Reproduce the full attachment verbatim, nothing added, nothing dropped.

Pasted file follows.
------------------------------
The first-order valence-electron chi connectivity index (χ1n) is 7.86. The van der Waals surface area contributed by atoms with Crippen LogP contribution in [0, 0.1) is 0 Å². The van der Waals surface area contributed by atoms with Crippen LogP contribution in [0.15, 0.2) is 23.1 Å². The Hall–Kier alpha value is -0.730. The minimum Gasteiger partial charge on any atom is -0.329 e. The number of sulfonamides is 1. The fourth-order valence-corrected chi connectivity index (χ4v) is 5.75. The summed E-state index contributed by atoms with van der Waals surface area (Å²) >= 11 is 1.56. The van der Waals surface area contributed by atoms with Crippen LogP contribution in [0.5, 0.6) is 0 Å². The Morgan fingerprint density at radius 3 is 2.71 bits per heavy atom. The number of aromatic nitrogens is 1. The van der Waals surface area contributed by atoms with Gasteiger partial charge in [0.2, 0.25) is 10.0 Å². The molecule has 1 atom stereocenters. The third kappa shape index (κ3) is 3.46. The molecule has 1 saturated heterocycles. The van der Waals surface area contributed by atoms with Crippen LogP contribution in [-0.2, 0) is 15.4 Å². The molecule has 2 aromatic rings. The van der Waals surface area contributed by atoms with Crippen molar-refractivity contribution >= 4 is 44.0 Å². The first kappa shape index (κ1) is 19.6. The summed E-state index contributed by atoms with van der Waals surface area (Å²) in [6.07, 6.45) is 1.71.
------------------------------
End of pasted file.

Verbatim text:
The first-order valence-electron chi connectivity index (χ1n) is 7.86. The van der Waals surface area contributed by atoms with Crippen LogP contribution in [0, 0.1) is 0 Å². The van der Waals surface area contributed by atoms with Crippen LogP contribution in [0.15, 0.2) is 23.1 Å². The Hall–Kier alpha value is -0.730. The minimum Gasteiger partial charge on any atom is -0.329 e. The number of sulfonamides is 1. The fourth-order valence-corrected chi connectivity index (χ4v) is 5.75. The summed E-state index contributed by atoms with van der Waals surface area (Å²) >= 11 is 1.56. The van der Waals surface area contributed by atoms with Crippen LogP contribution in [0.5, 0.6) is 0 Å². The Morgan fingerprint density at radius 3 is 2.71 bits per heavy atom. The number of aromatic nitrogens is 1. The van der Waals surface area contributed by atoms with Gasteiger partial charge in [0.2, 0.25) is 10.0 Å². The molecule has 1 atom stereocenters. The third kappa shape index (κ3) is 3.46. The molecule has 1 saturated heterocycles. The van der Waals surface area contributed by atoms with Crippen LogP contribution in [-0.2, 0) is 15.4 Å². The molecule has 2 aromatic rings. The van der Waals surface area contributed by atoms with Crippen molar-refractivity contribution >= 4 is 44.0 Å². The first kappa shape index (κ1) is 19.6. The summed E-state index contributed by atoms with van der Waals surface area (Å²) in [6.07, 6.45) is 1.71.